I sincerely thank each and everyone one of you for your patience, attention and forbearance during 2015 and I hope to see you all in 2016. Have a great Holiday Season!
All artwork by Andy Kubert & Klaus Janson.
Merry Christmas! See you in 2016 for – COMICS!!!
I don’t know if you noticed but I spent much of the first part of this magical year telling you how Marvel©™ chose to present and package their comics in the United Kingdom during the 1970s. Through the somewhat cumbersome time travel device of being old I am now in a position to tell you how Marvel©™ present and package their comics in the United Kingdom in the science fictional sounding year of 2015. Captain America by Romita Jnr, Janson, White, Remender & Caramagna
Anyway, this... MARVEL LEGENDS Vol.2 #1 Captain America:Castaway in Dimension Z Part One & Part Two Art by John Romita Jnr & Klaus Janson Written by Rick Remender Lettered by VC's Joe Caramagna Iron Man: Believe Part One: Demons and Genies Art by Greg Land & Jay Leisten Written by Kieron Gillen Coloured by GURU EFX Lettered by Joe Caramagna Thor: The God Butcher Part One: A World Without Gods Art by Esad Ribic Written by Jason Aaron Coloured by Dean White Lettered by VC's Joe Sabino Captain America created Jack Kirby & Joe Simon Iron Man created by Jack Kirby, Don Heck, Larry Lieber & Stan Lee Thor created by Jack Kirby, Larry Lieber & Stan Lee and the people of Norway Collects material first published in Captain America #1 and #2, Iron Man#1 and Thor, God of Thunder #1 Marvel/Panini UK, £3.50 (2014)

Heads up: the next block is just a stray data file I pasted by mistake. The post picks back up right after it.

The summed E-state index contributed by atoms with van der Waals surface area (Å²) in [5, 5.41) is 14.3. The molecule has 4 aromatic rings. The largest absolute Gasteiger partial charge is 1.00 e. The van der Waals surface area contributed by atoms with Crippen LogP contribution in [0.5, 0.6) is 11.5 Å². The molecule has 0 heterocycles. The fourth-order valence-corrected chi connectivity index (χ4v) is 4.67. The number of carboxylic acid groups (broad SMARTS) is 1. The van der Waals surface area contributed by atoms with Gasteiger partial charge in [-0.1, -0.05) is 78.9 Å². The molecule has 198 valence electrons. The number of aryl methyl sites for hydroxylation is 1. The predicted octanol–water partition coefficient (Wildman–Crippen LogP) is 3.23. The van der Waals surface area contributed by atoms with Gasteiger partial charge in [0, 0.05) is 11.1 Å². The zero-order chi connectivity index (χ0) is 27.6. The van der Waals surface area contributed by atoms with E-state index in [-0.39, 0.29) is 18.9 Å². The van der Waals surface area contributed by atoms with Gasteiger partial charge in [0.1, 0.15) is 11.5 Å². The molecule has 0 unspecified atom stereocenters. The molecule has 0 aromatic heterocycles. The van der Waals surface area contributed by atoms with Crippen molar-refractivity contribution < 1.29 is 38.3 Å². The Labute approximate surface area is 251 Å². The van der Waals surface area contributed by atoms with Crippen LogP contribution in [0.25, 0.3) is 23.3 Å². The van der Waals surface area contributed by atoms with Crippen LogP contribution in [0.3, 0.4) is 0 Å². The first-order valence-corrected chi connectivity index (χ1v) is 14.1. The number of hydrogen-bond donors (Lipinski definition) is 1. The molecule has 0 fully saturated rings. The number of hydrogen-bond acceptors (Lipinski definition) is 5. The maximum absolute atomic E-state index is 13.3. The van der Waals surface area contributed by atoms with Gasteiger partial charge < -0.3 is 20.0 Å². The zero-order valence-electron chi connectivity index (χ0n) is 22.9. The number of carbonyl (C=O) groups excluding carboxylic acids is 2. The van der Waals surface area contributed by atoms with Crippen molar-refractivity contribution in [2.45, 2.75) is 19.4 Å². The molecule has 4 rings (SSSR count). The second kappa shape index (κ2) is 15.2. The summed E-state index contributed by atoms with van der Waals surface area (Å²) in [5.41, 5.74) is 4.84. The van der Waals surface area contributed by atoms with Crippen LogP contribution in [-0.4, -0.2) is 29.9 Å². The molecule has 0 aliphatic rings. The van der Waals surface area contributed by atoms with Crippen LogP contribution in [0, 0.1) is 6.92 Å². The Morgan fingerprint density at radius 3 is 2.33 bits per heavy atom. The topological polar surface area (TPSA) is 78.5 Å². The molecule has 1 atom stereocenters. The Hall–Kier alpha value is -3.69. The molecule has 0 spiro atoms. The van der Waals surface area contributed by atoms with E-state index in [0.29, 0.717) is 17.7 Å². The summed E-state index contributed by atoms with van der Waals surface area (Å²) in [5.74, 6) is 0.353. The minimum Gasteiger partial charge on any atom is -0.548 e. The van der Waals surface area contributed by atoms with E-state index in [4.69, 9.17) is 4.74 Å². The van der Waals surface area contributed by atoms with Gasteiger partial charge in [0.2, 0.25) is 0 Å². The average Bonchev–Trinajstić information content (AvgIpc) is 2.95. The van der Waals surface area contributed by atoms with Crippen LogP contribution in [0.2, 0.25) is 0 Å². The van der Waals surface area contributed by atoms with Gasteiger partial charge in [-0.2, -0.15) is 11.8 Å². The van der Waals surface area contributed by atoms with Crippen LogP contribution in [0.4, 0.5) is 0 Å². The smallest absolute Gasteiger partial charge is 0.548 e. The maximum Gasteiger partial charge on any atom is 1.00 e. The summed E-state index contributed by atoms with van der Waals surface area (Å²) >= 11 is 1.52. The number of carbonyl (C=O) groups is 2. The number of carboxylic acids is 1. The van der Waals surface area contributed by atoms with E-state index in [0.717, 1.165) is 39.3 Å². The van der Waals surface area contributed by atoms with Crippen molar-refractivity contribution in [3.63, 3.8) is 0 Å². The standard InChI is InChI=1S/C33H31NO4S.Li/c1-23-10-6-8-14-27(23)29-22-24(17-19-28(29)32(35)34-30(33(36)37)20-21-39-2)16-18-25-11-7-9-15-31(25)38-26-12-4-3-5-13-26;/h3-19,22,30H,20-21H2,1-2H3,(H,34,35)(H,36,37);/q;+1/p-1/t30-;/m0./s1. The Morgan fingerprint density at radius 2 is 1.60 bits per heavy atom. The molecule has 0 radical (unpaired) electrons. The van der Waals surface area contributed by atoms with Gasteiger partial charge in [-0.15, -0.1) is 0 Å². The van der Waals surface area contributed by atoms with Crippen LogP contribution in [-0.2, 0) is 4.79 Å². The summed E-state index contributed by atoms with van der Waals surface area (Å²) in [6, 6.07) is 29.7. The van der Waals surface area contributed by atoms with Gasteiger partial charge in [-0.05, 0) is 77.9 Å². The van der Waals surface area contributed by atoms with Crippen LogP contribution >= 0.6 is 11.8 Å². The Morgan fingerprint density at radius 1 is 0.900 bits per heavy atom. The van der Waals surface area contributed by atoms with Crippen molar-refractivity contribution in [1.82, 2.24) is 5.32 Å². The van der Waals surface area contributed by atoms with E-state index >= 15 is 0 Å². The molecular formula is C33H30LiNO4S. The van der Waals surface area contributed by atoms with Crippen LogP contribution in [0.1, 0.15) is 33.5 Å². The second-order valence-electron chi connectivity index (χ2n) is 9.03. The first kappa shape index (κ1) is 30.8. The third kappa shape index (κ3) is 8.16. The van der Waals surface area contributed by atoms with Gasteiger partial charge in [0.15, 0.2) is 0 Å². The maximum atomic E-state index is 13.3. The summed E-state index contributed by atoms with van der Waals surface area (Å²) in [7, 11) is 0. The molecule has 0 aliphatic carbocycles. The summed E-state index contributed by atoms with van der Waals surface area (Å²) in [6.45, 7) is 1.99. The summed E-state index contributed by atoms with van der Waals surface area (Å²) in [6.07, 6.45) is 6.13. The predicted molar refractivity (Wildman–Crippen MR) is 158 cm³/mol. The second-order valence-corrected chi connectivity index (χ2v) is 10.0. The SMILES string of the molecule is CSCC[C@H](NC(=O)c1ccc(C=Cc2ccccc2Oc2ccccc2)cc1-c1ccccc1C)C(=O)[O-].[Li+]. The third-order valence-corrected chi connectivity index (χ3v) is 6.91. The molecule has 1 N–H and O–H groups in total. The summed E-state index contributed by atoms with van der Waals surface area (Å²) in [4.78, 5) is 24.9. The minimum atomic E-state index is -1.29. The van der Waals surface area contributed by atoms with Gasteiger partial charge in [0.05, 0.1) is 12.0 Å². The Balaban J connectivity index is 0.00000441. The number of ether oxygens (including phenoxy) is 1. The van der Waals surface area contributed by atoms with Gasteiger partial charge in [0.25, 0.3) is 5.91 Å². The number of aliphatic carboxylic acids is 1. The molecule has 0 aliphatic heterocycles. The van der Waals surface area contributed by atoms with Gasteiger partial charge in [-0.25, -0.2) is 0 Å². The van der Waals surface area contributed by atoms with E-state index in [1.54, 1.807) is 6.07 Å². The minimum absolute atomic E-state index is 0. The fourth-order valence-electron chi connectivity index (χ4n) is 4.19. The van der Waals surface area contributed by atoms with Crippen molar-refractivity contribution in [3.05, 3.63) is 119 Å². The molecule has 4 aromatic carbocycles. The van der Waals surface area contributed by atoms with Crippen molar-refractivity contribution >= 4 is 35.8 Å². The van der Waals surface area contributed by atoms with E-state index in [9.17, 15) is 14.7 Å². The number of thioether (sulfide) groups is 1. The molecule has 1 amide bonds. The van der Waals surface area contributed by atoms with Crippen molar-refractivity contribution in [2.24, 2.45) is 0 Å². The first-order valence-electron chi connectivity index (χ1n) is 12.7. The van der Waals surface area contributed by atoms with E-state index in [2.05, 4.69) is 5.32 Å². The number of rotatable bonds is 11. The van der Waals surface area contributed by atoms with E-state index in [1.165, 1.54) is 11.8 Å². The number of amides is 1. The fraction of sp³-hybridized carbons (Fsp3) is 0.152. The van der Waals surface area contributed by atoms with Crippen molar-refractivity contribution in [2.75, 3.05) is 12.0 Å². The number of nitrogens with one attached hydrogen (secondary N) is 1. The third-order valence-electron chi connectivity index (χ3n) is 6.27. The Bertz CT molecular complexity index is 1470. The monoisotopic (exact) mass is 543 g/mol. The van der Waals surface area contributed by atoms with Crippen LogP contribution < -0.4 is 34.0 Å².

Marvel©™ comics are packaged over here by Panini, who also provide the children of Albion with DC Entertainment©™ comics content in a similar fashion. This fashion being to take material which first ran in the Americas in single issue form and then package (usually) three of these issues between two stiff covers under a thematically unifying title, and publish it monthly all for roughly the cost of one of the original American issues. The only drawback is that the most recent comics printed are around a year old(?). So you can get a chunk of cheap Marvel©™ product but you miss out on the real time bitching about whether Turner D. Century was written in character. For example there’s Essential X-Men which contains three issues of Brian Bendis’ X-Men for £3.50 rather than the near tenner it would have originally gouged you for. Since it’s Brian Bendis that’s still remarkably poor value for money so that didn’t get chosen. Other titles were disqualified from purchase for various reasons including that they were well into their runs, I just had no interest in their contents (the DC ones) or Brian Bendis had leaked out of the cordon sanitaire around his X-Men books onto the pages of another luckless book. In the end, then, I went with Marvel Legends, because it was #1 and everybody involved had made at least some comics I hadn’t despised out of all proportion.